Gambia's defeated leader Yahya Jammeh waves to supporters as he departs from Banjul airport. Picture: Jerome Delay/AP
Gambia's defeated leader Yahya Jammeh waves to supporters as he departs from Banjul airport. Picture: Jerome Delay/AP

Equatorial Guinea opposition denounces arrival of Jammeh

By Robbie Corey-Boulet Time of article published Jan 23, 2017

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Abidjan, Ivory Coast — Equatorial Guinea's opposition denounced the government's decision to welcome exiled Gambian President Yahya Jammeh, who flew to the Central African nation over the weekend after 22 years in power.

President Teodoro Obiang will be held responsible "for what might occur" as a result of Jammeh's presence on the country's soil, according to a statement emailed Monday by Andres Esono Ondo, secretary general of the opposition Convergence for Social Democracy.

Jammeh should not qualify for political asylum because he triggered Gambia's crisis by refusing to step down for weeks after he lost the December vote to Adama Barrow, said the Democratic Opposition Front, in a separate statement Sunday.

"We are not against Pan-Africanism, but we are in favour of a more objective Pan-Africanism that does not consist in just bringing over the waste of Africa," the group said.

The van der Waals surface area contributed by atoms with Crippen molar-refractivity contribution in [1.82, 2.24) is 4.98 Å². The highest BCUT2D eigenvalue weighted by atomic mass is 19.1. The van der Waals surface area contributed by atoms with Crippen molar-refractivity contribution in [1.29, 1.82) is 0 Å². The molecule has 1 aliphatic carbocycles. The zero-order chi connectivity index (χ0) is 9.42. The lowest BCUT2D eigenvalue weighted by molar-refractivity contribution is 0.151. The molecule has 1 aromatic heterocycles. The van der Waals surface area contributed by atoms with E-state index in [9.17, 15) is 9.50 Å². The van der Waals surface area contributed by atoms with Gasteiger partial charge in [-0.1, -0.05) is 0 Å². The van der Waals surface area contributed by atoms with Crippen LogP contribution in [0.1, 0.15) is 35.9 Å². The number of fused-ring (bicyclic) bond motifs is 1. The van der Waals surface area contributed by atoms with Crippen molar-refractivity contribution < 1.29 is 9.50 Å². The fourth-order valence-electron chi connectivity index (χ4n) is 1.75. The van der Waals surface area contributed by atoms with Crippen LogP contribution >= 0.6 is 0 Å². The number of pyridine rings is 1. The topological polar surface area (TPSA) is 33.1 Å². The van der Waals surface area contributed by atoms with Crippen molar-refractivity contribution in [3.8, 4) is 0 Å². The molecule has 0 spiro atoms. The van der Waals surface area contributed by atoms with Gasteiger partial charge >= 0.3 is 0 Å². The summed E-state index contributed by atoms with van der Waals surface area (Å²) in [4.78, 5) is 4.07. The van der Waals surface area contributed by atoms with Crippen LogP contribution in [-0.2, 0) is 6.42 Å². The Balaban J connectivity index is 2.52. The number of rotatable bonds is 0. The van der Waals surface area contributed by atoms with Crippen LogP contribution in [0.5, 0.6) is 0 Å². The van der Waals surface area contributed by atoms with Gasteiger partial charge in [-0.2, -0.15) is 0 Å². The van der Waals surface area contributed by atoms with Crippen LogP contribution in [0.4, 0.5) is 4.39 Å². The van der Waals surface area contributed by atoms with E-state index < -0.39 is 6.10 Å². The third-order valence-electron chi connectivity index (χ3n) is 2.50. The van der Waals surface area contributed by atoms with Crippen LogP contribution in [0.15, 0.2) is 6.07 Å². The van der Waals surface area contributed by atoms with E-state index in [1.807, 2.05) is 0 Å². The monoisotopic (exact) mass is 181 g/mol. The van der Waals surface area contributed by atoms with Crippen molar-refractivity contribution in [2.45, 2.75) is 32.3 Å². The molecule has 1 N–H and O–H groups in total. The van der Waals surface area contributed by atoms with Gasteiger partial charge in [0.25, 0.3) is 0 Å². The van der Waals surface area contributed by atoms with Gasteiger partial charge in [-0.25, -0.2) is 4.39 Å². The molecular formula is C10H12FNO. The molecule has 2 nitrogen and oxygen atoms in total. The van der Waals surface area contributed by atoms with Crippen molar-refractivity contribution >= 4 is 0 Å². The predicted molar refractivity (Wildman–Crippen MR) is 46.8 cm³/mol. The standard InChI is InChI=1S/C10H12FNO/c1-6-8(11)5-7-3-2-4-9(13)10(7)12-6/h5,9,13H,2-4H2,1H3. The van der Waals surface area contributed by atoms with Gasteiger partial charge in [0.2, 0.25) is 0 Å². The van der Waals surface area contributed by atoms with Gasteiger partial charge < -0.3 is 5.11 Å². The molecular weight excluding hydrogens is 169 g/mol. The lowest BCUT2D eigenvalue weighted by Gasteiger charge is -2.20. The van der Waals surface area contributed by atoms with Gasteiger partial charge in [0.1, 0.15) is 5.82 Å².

Obiang's government has not yet commented on Jammeh's presence in Equatorial Guinea.

Equatorial Guinea reportedly emerged as a destination for Jammeh late during the frantic mediation effort to get him of Gambia out so Barrow could take office. Barrow was inaugurated at Gambia's embassy in neighboring Senegal last week and is currently planning his return to Gambia.

A special adviser to Barrow on Sunday accused Jammeh of plundering state coffers and shipping out luxury vehicles by cargo plane prior to his departure.

Obiang, Africa's longest-serving ruler, assumed power in oil-rich Equatorial Guinea in 1979 and won re-election last year with 93 percent of the vote — a poll criticized as not being free and fair. Human rights groups accuse Obiang of stifling dissent and torturing opponents.

His son is currently on trial for corruption in France, charged with spending millions in state funds to feed an opulent lifestyle of fast cars, designer clothes, works of art and high-end real estate.

AP

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